Study suggests why Neanderthals vanished

Jan 19, 2006
Neanderthals

A multi-university study argues the disappearance of Neanderthals was not due to competition from modern humans, as is widely believed.

The disappearance of Neanderthals is frequently attributed to modern humans' greater intelligence, making them more efficient as hunters.

But anthropologists from Harvard University, the University of Connecticut, the University of Haifa and Hebrew University argue the hunting practices of Neanderthals and early modern humans were largely indistinguishable.

That conclusion leads to a different hypothesis, also based on archaeological data, to explain the disappearance of the Neanderthals.

"Each population was equally and independently capable of acquiring and exploiting critical information pertaining to animal availability and behavior," write the anthropologists.

The researchers used archaeological data from a Middle- and Upper-Paleolithic rock shelter in the Georgian Republic dated to 60,000-20,000 years ago to contest some prior models of the perceived behavioral and cognitive differences between Neanderthals and modern humans.

The researchers suggest social developments that led to more routine use of distant resources, and a more extensive division of labor, might better explain the disappearance of Neanderthals than simply their hunting practices.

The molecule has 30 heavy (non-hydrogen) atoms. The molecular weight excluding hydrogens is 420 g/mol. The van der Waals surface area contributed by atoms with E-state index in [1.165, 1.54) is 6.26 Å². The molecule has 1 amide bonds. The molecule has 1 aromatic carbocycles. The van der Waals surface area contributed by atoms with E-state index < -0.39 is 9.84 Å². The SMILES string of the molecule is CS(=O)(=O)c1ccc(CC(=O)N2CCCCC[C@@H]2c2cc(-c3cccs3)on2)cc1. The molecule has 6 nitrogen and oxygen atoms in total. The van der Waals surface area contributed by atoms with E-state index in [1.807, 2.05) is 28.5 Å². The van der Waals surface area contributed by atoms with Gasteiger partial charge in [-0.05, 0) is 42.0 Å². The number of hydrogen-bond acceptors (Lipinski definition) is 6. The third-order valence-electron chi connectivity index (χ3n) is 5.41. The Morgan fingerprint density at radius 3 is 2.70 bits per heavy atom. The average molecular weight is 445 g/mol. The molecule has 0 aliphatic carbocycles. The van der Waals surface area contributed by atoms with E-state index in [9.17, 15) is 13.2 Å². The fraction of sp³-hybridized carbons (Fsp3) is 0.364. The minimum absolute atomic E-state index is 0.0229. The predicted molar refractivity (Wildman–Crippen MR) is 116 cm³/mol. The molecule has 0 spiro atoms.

The research appears in the February issue of Current Anthropology.

Copyright 2006 by United Press International

Explore further: Feeling bad at work can be a good thing

add to favorites email to friend print save as pdf

Related Stories

Giant tablets aimed at families

37 minutes ago

Costing a little more than an iPad but standing more than twice as tall, a new pair of giant tablets wants families to share cozier group experiences with technology.

Restaurants experimenting with pay-in-advance tickets

2 hours ago

With restaurant patrons increasingly jumping on the Internet to make reservations, some high-end eateries here and across the country are adding a new tech wrinkle: having their clientele pay for their meal in advance using ...

Recommended for you

Feeling bad at work can be a good thing

30 minutes ago

(Phys.org) —Research by the University of Liverpool suggests that, contrary to popular opinion, it can be good to feel bad at work, whilst feeling good in the workplace can also lead to negative outcomes.

3Qs: Citizen journalism in Ferguson

1 hour ago

Tensions have escalated in Ferguson, Missouri, following the Aug. 9 shooting death of Michael Brown, an unarmed African-American teenager, by a white police officer. The incident has led to peaceful protests ...

Social inequality worsens in New Zealand

1 hour ago

Research by Dr Lisa Marriott, an associate professor in Victoria's School of Accounting and Commercial Law, and Dr Dalice Sim, Statistical Consultant in the School of Mathematics, Statistics and Operations Research, builds ...

User comments : 0